You often only need a piece of a footage item in a given composition. In this video you'll learn how to trim footage items so that layers based on them contain only specified frames, and how to trim, extend, and slip-edit layers in a composition.
The most important aspect of learning to fully understand After Effects is getting to grips with how After Effects handles animation. Once you have mastered the topics covered in this chapter, you can really do anything in this powerful application.
Many of the terms used in After Effects come from traditional animation. This lesson will explain terms like "keyframe" and "tweening" and how they relate to the work you do in After Effects. You'll also learn about the five basic properties of every layer in After Effects and how to animate them.
The paths your layers travel on are determined by Bézier-style curves that you may be familiar with from Photoshop or Illustrator. In this lesson you'll learn how you can change the shape of these paths, move them, and even copy and paste them to other layers. You'll also see how easy it is to select and move keyframes in the Composition panel.
The Motion Sketch panel is every animator's best friend. In this video you'll become familiar with it and learn about possible pitfalls before they happen. You'll also see how you can use the Smoother to smooth out complicated motion paths created by Motion Sketch.
This chapter will take your animation skills further by showing you how to understand timing. You'll learn how to work in the Layer panel and the Graph Editor for more precise control over layers and animation.
In this lesson you'll see how to avoid the gotchas involved with panning and zooming, learning how to animate properties and control motion paths using the Layer panel to control a layer's anchor point property.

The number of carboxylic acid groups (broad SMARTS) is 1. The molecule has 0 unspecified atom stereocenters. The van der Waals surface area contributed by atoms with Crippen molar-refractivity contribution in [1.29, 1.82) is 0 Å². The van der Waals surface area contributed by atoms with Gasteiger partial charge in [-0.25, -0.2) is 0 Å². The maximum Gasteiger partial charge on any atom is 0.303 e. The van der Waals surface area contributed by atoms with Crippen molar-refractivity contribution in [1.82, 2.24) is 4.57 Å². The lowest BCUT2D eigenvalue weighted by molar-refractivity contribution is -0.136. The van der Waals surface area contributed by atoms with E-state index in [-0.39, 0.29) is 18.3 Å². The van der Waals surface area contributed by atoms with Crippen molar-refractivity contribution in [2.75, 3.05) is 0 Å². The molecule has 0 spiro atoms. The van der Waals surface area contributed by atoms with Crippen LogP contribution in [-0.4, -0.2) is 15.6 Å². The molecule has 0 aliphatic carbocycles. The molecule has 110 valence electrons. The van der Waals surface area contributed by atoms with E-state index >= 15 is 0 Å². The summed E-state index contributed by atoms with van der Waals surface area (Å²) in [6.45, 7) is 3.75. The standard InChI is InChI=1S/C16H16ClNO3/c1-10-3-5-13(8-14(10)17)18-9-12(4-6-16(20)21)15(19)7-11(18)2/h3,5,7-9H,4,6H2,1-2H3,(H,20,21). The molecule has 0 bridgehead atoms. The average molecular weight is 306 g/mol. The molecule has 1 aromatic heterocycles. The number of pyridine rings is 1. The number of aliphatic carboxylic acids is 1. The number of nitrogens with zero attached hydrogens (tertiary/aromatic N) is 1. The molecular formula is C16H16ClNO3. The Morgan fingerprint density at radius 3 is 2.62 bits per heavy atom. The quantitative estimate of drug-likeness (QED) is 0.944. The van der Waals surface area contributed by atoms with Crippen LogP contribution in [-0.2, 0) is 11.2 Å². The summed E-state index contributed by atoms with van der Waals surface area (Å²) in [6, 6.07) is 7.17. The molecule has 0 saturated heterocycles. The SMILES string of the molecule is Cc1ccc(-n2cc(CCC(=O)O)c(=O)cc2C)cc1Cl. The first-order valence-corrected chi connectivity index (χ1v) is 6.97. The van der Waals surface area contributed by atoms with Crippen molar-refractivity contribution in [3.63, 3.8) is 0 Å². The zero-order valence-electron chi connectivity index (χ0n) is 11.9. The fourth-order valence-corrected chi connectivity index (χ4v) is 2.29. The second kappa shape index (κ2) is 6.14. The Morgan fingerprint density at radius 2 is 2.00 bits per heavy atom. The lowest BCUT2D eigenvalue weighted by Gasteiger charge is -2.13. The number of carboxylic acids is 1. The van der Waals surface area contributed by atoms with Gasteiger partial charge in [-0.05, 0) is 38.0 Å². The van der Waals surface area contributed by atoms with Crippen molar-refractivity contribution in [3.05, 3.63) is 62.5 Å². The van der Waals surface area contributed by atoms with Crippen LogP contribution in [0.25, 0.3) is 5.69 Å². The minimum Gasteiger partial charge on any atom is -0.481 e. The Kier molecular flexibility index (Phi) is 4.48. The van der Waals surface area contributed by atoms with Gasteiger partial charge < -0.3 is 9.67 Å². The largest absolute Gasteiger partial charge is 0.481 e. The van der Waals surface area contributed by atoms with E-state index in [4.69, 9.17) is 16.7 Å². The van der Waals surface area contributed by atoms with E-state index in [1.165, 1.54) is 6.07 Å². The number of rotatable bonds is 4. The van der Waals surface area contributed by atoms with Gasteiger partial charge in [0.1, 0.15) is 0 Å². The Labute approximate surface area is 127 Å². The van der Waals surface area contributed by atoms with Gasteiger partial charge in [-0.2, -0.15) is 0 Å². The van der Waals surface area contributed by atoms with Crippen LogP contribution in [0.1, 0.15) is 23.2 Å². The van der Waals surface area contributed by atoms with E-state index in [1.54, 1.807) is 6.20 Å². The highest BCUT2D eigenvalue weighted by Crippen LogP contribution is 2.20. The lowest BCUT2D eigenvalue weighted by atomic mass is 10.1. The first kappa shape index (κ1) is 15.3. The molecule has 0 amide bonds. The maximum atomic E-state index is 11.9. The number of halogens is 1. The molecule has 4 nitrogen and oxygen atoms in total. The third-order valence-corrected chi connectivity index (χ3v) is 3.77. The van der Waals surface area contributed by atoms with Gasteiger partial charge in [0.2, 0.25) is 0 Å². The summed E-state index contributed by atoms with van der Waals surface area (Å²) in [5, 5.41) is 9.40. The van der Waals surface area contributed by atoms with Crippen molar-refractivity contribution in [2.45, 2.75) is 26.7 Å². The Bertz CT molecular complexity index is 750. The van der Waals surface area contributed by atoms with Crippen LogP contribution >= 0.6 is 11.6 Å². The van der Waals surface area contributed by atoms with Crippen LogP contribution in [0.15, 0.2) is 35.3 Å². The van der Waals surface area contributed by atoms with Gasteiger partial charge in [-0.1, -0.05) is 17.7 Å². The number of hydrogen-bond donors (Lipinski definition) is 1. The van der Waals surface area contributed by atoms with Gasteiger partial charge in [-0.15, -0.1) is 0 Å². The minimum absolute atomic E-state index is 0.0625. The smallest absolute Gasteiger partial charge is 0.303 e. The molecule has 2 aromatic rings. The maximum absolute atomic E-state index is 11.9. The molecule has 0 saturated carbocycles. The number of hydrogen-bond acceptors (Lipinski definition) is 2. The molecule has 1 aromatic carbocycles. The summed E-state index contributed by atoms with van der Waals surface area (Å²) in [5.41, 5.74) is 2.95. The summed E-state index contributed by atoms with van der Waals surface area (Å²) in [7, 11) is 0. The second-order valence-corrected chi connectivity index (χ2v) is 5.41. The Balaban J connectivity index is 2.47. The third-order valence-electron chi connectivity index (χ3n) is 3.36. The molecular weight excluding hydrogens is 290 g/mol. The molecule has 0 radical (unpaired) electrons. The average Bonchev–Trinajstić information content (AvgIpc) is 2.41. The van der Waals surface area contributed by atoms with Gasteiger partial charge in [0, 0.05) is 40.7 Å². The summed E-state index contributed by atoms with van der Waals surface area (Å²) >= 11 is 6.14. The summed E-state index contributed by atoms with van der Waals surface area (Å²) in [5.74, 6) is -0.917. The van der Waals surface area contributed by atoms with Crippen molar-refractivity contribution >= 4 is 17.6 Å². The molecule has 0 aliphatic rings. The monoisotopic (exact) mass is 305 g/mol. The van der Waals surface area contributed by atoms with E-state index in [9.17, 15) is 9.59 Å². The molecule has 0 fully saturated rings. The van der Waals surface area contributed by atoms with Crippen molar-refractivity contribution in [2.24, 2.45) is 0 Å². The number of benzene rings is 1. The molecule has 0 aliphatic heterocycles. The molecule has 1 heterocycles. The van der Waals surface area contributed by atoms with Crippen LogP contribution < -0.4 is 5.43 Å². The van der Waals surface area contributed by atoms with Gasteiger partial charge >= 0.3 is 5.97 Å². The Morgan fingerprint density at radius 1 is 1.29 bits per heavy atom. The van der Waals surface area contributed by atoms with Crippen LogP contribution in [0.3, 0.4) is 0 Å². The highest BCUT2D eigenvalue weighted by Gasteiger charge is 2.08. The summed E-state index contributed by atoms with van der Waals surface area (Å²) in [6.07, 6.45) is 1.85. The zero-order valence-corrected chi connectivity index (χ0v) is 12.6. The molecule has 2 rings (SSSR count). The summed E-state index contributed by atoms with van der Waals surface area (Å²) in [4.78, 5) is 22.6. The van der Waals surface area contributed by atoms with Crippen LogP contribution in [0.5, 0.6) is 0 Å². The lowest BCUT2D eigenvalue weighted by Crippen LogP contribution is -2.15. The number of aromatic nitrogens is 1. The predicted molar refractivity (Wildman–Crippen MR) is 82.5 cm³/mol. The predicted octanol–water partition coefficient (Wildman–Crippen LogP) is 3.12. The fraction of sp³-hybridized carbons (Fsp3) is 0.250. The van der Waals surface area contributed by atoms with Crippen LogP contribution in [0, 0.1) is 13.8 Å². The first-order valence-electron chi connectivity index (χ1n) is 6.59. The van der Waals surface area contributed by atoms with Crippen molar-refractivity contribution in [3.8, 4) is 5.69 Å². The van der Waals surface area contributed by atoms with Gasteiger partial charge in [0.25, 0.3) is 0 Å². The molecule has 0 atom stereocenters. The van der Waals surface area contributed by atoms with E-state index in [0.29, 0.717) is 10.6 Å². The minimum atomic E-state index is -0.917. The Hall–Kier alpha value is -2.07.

There are several different keyframe types in After Effects and it's important to be aware of them. In this lesson you'll learn the difference between spatial and temporal animation and find out about the various flavors of keyframe that exist within each of these.
Keyframe assistants are there to do the boring, repetitive stuff that you don't want to get your hands dirty with: easing motion, reversing animations and keyframes, or creating exponentially scaled zooms. You'll learn about the most useful keyframe assistants in this video.
The Graph Editor may seem intimidating but really it's a designer's best friend, allowing you to get a visual understanding of motion. In this video you'll learn about the different keyframe types available in After Effects and see how you can use the Graph Editor to create some cool animation tricks that would otherwise be difficult to achieve.
Text layers can be animated in a variety of different ways to create exciting and compelling motion graphics. In this chapter you'll learn about the properties and methods used to control these layers. Text layer properties use a slightly different animation system than standard layer properties, so we'll also discuss the idiosyncrasies involved in animating these wonderfully flexible design elements.
Animating Text Layers
It's easy to import text from other Adobe applications into After Effects and animate it. This video takes things a step further by showing you how to convert Photoshop text layers into fully editable text in After Effects. You'll get some tips and tricks to help you figure this feature out and really make the most of it.
Text animators offer a powerful and unique method for character animation in After Effects. In this tutorial you'll learn how you can create complex per-character animation with just a couple of keyframes.
After Effects ships with lots of free animation presets. In this video you'll learn how to add extra properties to the free animation presets in order to customize them to better suit your needs. Once you've modified and created your own text animations, you can build up a library of them by saving them as text animation presets.